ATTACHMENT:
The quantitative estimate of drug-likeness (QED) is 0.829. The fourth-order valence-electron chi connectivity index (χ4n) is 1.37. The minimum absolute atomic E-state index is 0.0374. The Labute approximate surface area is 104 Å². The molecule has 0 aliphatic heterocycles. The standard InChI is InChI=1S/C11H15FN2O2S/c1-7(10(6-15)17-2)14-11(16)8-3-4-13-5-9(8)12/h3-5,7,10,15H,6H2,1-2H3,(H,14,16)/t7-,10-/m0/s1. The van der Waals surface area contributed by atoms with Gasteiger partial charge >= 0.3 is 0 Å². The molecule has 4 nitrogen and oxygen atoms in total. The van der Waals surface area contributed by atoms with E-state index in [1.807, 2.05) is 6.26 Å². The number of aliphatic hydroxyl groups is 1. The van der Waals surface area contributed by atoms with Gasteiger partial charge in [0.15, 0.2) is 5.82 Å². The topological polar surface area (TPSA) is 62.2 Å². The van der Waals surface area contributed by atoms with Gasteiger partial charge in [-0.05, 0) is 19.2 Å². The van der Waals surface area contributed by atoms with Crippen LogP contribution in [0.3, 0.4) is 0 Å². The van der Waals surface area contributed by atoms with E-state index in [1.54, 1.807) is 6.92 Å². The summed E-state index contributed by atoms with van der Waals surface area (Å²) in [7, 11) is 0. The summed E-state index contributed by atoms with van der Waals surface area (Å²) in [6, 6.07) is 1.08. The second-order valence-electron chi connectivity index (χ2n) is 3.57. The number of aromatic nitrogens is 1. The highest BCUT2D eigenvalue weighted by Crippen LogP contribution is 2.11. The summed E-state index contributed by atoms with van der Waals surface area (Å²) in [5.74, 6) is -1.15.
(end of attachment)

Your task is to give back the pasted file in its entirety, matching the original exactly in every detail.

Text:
The quantitative estimate of drug-likeness (QED) is 0.829. The fourth-order valence-electron chi connectivity index (χ4n) is 1.37. The minimum absolute atomic E-state index is 0.0374. The Labute approximate surface area is 104 Å². The molecule has 0 aliphatic heterocycles. The standard InChI is InChI=1S/C11H15FN2O2S/c1-7(10(6-15)17-2)14-11(16)8-3-4-13-5-9(8)12/h3-5,7,10,15H,6H2,1-2H3,(H,14,16)/t7-,10-/m0/s1. The van der Waals surface area contributed by atoms with Gasteiger partial charge >= 0.3 is 0 Å². The molecule has 4 nitrogen and oxygen atoms in total. The van der Waals surface area contributed by atoms with E-state index in [1.807, 2.05) is 6.26 Å². The number of aliphatic hydroxyl groups is 1. The van der Waals surface area contributed by atoms with Gasteiger partial charge in [0.15, 0.2) is 5.82 Å². The topological polar surface area (TPSA) is 62.2 Å². The van der Waals surface area contributed by atoms with Gasteiger partial charge in [-0.05, 0) is 19.2 Å². The van der Waals surface area contributed by atoms with Crippen LogP contribution in [0.3, 0.4) is 0 Å². The van der Waals surface area contributed by atoms with E-state index in [1.54, 1.807) is 6.92 Å². The summed E-state index contributed by atoms with van der Waals surface area (Å²) in [7, 11) is 0. The summed E-state index contributed by atoms with van der Waals surface area (Å²) in [6, 6.07) is 1.08. The second-order valence-electron chi connectivity index (χ2n) is 3.57. The number of aromatic nitrogens is 1. The highest BCUT2D eigenvalue weighted by Crippen LogP contribution is 2.11. The summed E-state index contributed by atoms with van der Waals surface area (Å²) in [5.74, 6) is -1.15.